At Cape Kennedy on Tuesday, the powerful Apollo 15 moon rocket successfully completed its first journey -- from the assembly building to the launching pad.
GV Apollo 15 emblem on launch site.
GV's rocket on launch pad.
CU man in car watching.
GV rocket on launch pad.
SV astronaut Scott talking to reporter.
SV and CU Worden signing autographs.
CU Irwin's name tag TILT UP to face.
SV Irwin signing photograph.
GV TILT UP from launch pad to rocket.
LV rocket on pad.
LV and GV rocket on pad.
GV reflection of rocket and launch pad in water TILT UP to rocket on launch pad.
Initials VS/22.17 VS/22.40
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Background: At Cape Kennedy on Tuesday, the powerful Apollo 15 moon rocket successfully completed its first journey -- from the assembly building to the launching pad. Loaded on a huge transporter, the rocket was carefully moved three and a half miles in nearly seven hours. The lunar module on top of the rocket carries a new item, the moon buggy. The astronauts will use the vehicle during three separate excursions on the lunar surface.
Astronauts David Scott, Jams Irwin, and Alfred Worden, who will man Apollo 15, watched the rocket being moved to the launch pad. Scott told reporters, "This is the beginning of one of the most singular, significant scientific expeditions ever conducted."
The Saturn 5 rocket will now undergo a series of tests in preparation for the targeted 26 July launch date.
SYNOPSIS: The Apollo Fifteen moon rocket successfully completed its first journey on Tuesday -- moving from the assembly building to the launching pad at Cape Kennedy. Loaded on a huge transporter, the Saturn Five rocket was carefully moved the three and a half miles to the launching site -- at speeds up to one mile an hour.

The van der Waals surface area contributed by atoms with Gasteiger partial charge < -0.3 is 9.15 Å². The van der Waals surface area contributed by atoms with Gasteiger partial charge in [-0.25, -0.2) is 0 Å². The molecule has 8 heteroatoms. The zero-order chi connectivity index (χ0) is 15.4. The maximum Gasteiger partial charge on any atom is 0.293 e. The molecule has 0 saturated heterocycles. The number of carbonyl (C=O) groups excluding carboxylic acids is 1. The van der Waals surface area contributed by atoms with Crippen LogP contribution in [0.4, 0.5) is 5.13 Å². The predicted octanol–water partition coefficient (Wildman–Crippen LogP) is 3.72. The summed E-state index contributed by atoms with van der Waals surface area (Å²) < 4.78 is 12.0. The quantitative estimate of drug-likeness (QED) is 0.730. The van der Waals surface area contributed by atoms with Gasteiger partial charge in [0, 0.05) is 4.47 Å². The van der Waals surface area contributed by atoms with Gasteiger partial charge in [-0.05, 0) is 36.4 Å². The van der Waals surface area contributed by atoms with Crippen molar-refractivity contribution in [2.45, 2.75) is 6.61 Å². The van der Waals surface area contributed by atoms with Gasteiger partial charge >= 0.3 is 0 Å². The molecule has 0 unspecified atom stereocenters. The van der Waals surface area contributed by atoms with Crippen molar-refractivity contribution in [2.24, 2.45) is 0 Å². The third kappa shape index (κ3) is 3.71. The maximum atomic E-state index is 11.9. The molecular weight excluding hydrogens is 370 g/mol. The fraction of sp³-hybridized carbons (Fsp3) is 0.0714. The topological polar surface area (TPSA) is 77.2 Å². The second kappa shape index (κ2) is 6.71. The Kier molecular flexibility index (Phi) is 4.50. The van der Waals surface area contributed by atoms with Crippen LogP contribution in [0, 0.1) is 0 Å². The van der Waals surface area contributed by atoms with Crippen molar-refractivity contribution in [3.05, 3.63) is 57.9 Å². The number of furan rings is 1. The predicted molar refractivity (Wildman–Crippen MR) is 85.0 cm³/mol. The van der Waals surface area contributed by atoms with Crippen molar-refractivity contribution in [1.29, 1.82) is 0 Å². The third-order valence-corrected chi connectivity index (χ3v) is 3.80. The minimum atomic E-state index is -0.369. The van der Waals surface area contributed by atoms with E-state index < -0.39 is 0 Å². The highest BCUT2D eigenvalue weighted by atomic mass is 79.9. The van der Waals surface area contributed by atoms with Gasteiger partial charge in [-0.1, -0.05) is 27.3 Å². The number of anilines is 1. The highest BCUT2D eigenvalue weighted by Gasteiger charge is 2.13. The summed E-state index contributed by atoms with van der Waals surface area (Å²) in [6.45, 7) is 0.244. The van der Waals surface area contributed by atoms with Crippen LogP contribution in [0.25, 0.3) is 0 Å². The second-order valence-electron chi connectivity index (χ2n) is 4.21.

Apollo Fifteen Mission Commander, David Scott, watched the operation. The other Apollo team members, Alfred Worden and James Irwin, signed autographs after the rocket was successfully placed on the launching pad. The astronauts were to later train for their lunar walks on a special stretch of sand, resembling the lunar surface.
The lunar module on top of the rocket carries a new item - the moon buggy which Scott and Irwin will drive during three excursions on the lunar surface. They hops to travel to the hills of the moon's Apennines Mountains, and then climb up the slopes further than the vehicle will go. The lunar surface journey will be seen by the people on earth, through a special television camera mounted on the buggy.
The rocket and the lunar module will now undergo a series of tests, in preparation for the targeted 26th of July launch date.